In The Kitchen, Paperback
3.5 out of 5 (3 ratings)


At the once-splendid Imperial Hotel, chef Gabriel Lightfoot is trying to run a tight kitchen.

But his integrity and his sanity are under constant challenge from an exuberantly multinational staff, a gimlet-eyed hotel management, and business partners with whom he is planning a new venture.

Despite the pressure, his hard work looks set to pay off.

Until the discovery of a porter's dead body in the kitchen appears to tip the scales.

It is a small death, a lonely death - but it is enough to disturb the tenuous balance of Gabe's life. "In The Kitchen" is Monica Ali's stunning follow up to "Brick Lane".

It is both the portrait of a man pushed to the edge, and a wry and telling look into the melting pot which is our contemporary existence.

It confirms Monica Ali not only as a great modern storyteller but also an acute observer of the dramas of modern life.




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Showing 1 - 3 of 3 reviews.

Review by

A forty something executive chef dreams of opening his own place, marrying his singer girlfriend and raising a son. Then his Ukranian kitchen porter winds up dead in the basement of his kitchen. From this moment on Gabriel Lightfoots' life changes. Monica Ali uses the story to weave themes of gang lords, illegal trafficking, failed relationships with ourselves and others and mental health.Sometimes her writing is a little contrived and predictable especially the scenes up north where Gabe's father and grandmother lament the passing of 'britain and britishness' (whatever that was). this book was written pre credit crunch and has some interesting thoughts on the economy at the time - with hindsight this is even more interesting.a lot of the story is centred around a hotel and i thought this part was spot on - the long hours the politics the alcohol abuse. all in all a really good enjoyable read.

Review by

An interesting idea, though I felt that the execution was weak, and the novel was certainly at least a hundred pages longer than it should have been. I also found its plot to be very reminiscent of Amanda Craig's excellent "Hearts and Minds", though the latter book was far more engaging, and far more tightly plotted.Still, it was an enjoyable read.

Review by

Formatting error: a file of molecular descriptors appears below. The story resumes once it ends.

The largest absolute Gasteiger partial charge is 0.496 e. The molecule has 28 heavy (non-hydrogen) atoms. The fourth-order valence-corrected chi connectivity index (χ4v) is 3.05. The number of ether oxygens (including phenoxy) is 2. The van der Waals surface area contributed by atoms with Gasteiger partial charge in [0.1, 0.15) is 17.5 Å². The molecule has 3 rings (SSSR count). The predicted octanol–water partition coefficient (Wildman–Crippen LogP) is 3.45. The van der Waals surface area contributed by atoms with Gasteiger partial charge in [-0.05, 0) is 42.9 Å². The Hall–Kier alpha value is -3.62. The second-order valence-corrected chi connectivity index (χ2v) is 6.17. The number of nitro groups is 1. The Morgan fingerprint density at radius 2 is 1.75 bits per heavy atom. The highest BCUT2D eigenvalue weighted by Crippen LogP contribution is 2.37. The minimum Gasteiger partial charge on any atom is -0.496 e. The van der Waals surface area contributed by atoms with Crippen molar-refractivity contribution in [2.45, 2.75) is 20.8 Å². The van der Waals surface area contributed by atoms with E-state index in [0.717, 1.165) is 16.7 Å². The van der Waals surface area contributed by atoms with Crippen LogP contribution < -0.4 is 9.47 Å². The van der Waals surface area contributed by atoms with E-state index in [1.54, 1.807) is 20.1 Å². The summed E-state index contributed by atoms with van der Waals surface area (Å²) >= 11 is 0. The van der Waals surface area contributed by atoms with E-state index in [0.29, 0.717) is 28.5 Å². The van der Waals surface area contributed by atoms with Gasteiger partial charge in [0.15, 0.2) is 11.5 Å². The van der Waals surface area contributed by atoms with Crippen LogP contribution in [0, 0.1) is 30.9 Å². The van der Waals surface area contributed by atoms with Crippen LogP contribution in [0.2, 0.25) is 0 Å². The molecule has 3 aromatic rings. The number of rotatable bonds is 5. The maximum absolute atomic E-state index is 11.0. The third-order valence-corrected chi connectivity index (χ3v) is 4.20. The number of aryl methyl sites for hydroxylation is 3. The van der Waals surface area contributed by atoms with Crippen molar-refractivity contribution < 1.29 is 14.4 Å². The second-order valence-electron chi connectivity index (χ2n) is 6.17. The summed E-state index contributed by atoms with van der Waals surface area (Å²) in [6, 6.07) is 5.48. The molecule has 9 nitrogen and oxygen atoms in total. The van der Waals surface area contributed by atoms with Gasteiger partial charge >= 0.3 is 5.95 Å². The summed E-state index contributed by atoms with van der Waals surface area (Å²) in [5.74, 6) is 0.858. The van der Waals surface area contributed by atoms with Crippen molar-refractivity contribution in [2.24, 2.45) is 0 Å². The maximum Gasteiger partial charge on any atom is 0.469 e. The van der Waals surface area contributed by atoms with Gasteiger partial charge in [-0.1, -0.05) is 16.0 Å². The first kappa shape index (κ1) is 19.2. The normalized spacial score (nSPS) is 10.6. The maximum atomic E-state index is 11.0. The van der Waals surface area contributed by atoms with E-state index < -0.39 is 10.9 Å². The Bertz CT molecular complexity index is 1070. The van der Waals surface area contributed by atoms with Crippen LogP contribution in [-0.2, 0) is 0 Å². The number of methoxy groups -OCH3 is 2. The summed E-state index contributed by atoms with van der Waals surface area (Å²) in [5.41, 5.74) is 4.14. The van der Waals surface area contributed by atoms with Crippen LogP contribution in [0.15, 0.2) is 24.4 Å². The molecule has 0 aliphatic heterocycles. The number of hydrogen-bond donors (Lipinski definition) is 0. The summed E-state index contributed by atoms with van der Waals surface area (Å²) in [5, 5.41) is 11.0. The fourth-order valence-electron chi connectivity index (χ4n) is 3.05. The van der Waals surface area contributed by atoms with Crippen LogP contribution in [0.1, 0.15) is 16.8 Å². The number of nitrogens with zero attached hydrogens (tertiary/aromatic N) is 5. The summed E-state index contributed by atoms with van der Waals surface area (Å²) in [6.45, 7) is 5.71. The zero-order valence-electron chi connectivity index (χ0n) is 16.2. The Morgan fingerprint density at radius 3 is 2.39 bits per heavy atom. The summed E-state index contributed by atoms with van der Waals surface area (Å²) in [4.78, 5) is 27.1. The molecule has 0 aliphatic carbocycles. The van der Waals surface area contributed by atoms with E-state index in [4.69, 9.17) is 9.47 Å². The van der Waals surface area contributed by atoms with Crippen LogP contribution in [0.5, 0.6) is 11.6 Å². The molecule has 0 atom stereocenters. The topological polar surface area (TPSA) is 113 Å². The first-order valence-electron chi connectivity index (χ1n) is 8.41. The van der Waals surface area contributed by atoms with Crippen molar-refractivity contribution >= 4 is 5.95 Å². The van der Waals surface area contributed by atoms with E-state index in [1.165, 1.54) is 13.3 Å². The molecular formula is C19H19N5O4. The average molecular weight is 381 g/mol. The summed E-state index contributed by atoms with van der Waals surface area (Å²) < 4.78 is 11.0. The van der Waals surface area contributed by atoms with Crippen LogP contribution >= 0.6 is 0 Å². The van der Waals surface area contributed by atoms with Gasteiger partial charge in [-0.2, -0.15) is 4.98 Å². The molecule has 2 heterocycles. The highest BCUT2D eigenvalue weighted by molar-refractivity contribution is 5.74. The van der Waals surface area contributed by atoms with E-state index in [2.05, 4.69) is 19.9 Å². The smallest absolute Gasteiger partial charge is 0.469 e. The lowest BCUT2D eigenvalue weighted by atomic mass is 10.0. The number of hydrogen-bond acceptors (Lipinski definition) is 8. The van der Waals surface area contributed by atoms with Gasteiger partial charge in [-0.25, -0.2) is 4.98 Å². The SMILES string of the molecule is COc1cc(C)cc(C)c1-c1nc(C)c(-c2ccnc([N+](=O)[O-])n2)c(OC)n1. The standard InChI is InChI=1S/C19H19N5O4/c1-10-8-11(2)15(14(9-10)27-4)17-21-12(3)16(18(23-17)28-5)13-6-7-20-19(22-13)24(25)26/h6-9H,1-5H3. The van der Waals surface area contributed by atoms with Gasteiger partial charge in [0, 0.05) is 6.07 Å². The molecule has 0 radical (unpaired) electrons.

Okay, time to be honest, I pretty much bought In the Kitchen because I remembered really liking Brick Lane. I was waiting for it to come out in paperback for so long I eventually gave in and brought it in hardback when Borders was closing down, but it’s still one of the books which has been on my To Be Read list for the longest amount of time. I did start it shortly after buying it but decided I wasn’t in the right mood for reading it, so it has sat on my TBR pile staring at me ever since. Everytime my TBR pile gets low it seems to be saying “Pick me! Pick me! You wanted me so much!” but I was never in the right mood.Well when I eventually did get around to starting it (almost a week ago now) I couldn’t understand why I didn’t feel right about it first time. There is something about the opening which showed so much promise. A bit of intrigue, a promise of something unknown to be revealed. Unfortunately things went downhill from there. Things were just so slow. That first chapter made insinuations that lots was going to happen. I didn’t really expect a fast paced, exciting, detective style novel. It’s still Monica Ali after all and if Brick Lane is anything to go by she’s not the writer of fast paced novels, preferring the gradual reveal. However while I remember Brick Lane having so fantastic descriptions and a great insight to life as an Asian migrant in Britain I didn’t find any such interest in In The Kitchen. While there was the element of a revealing of life as an Eastern European migrant it wasn’t as deep as the insight had been in Brick Lane and didn’t hold so much interest for me.Really it wasn’t a story about Eastern Europeans, or about a kitchen. It wasn’t a story about a death. It wasn’t a story about a woman. No it was really a story about Gabriel, and, to be perfectly honest I didn’t like Gabriel. I have no particular reason to not like Gabriel, I just didn’t, and really I didn’t care about what happened to him. I think if I had cared about Gabriel I would have liked the story, so it’s really a shame I didn’t. In the Kitchen was slow going but it was all about the gradual reveal, the journey to a climatic end. By then I was a little interested, and if I liked Gabriel I might have ended up liking the whole book, such a shame.Maybe this review is a bit biased. I can see how good Monica Ali’s writing is. I can see how clever she is with her little clues of what will happen to Gabriel, how she uses the journey to a climax with great success. I really wish I could have loved this book, but in the end the journey was just too long for me.

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